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Smearing Election Reforms as ‘Jim Crow’ Insults Black Voters Like Me

As a black woman who grew up in the segregated South, I’m shocked and appalled with the race-baiting from mostly white left-wing politicians who are throwing around the “Jim Crow” label to score political points in the debate over strengthening our voting laws.

To paraphrase Lloyd Bentsen’s line from the 1988 vice presidential debate with Dan Quayle: I knew Jim Crow. Jim Crow was no friend of mine. And these commonsense voting laws that states are adopting are no Jim Crow.

Frankly, it’s insulting that politicians are trying to manipulate black folks like me into thinking that voting reforms that actually protect our right to vote are somehow racist. It’s insulting to be lied to, and—yes, I’m going to say it—it seems awfully racist to be thought of as so ignorant and gullible.

These state election reforms are about one thing—making it easier for American citizens to vote, while making it harder for cheaters to cheat.

Yet everyone from President Joe Biden to The New York Times to Coca-Cola and those in Hollywood are labeling voting reforms adopted in Georgia and other states as voter suppression and the new Jim Crow. There’s even a Senate hearing this week being held around this lie called, “Jim Crow 2021: The Latest Assault on the Right to Vote.”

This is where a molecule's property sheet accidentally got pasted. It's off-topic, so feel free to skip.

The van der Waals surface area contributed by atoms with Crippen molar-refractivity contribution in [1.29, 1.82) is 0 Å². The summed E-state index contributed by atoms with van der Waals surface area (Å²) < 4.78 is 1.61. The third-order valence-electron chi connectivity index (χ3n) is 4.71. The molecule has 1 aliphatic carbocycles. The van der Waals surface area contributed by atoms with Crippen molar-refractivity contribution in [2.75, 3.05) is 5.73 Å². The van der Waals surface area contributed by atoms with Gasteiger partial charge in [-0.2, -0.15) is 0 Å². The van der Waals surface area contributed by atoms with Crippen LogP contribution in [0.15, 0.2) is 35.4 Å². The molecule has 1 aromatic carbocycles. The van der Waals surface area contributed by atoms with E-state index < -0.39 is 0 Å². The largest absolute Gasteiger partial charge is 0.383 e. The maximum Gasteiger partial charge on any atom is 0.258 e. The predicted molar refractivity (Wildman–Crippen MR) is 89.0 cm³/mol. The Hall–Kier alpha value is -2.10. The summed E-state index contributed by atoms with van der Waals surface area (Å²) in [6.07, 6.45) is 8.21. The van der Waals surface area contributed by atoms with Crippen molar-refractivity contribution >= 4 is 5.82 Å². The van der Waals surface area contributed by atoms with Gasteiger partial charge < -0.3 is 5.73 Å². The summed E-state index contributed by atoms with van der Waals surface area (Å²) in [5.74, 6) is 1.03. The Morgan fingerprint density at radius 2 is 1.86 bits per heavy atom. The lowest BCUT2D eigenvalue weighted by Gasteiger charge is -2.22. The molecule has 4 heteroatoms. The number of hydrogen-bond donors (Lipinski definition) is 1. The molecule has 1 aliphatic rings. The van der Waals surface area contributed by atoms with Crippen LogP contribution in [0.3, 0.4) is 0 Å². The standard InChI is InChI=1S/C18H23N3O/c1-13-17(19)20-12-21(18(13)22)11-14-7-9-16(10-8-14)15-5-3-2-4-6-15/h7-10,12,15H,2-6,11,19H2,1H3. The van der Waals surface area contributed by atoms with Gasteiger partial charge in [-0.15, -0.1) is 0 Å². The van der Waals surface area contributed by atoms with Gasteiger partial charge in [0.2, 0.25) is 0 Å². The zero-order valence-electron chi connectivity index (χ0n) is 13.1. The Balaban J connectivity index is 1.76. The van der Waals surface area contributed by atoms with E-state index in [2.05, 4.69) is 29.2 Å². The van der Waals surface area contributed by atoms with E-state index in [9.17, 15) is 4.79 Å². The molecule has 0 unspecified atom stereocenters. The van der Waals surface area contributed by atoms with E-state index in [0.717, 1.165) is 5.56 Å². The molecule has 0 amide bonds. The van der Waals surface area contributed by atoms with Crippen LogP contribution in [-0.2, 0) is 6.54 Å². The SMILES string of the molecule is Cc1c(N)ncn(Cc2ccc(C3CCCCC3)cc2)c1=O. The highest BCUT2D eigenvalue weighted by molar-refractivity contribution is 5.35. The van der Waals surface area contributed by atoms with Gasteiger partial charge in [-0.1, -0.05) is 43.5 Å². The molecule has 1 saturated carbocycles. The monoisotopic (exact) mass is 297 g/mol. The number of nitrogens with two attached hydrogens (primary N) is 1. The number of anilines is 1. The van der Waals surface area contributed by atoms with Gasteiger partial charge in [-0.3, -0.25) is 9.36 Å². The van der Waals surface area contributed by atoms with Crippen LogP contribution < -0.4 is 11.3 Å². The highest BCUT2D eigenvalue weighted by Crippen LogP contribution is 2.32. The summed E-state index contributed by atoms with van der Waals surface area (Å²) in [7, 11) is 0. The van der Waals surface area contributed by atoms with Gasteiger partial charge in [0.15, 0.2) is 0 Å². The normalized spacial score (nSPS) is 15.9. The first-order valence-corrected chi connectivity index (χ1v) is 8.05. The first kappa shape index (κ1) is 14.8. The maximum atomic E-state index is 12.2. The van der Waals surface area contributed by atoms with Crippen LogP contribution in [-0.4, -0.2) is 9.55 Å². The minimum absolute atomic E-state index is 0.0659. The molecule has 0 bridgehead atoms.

Growing up as a black teenager during the 1960s, I knew the tremendous sacrifices and the dangers that my friends and relatives endured to secure the right to vote for black Americans. I myself was part of the civil rights movement when I was thrust into an effort to desegregate my middle school in Richmond, Virginia.

So let me be perfectly clear: I have zero interest in disenfranchising or suppressing the vote of any portion of the population.

But that’s not what’s happening in Georgia or other states pursuing election reforms. And don’t let anyone tell you otherwise.

As we’ve heard from the few truth tellers there are in the media, the new Georgia election reform doesn’t discourage voting or suppress votes. In fact, the availability of absentee ballots and early voting is a lot more robust than what it is in most “blue” states.

And Georgia provides a free voter ID to people without ID and has exceptions that mirror federal law. Turnout in the state as well as studies also show that ID requirements don’t suppress votes; and polling shows that voters, including black voters, agree that voter ID is a commonsense reform. Claims that black people are somehow unable or unwilling to obtain identification are ...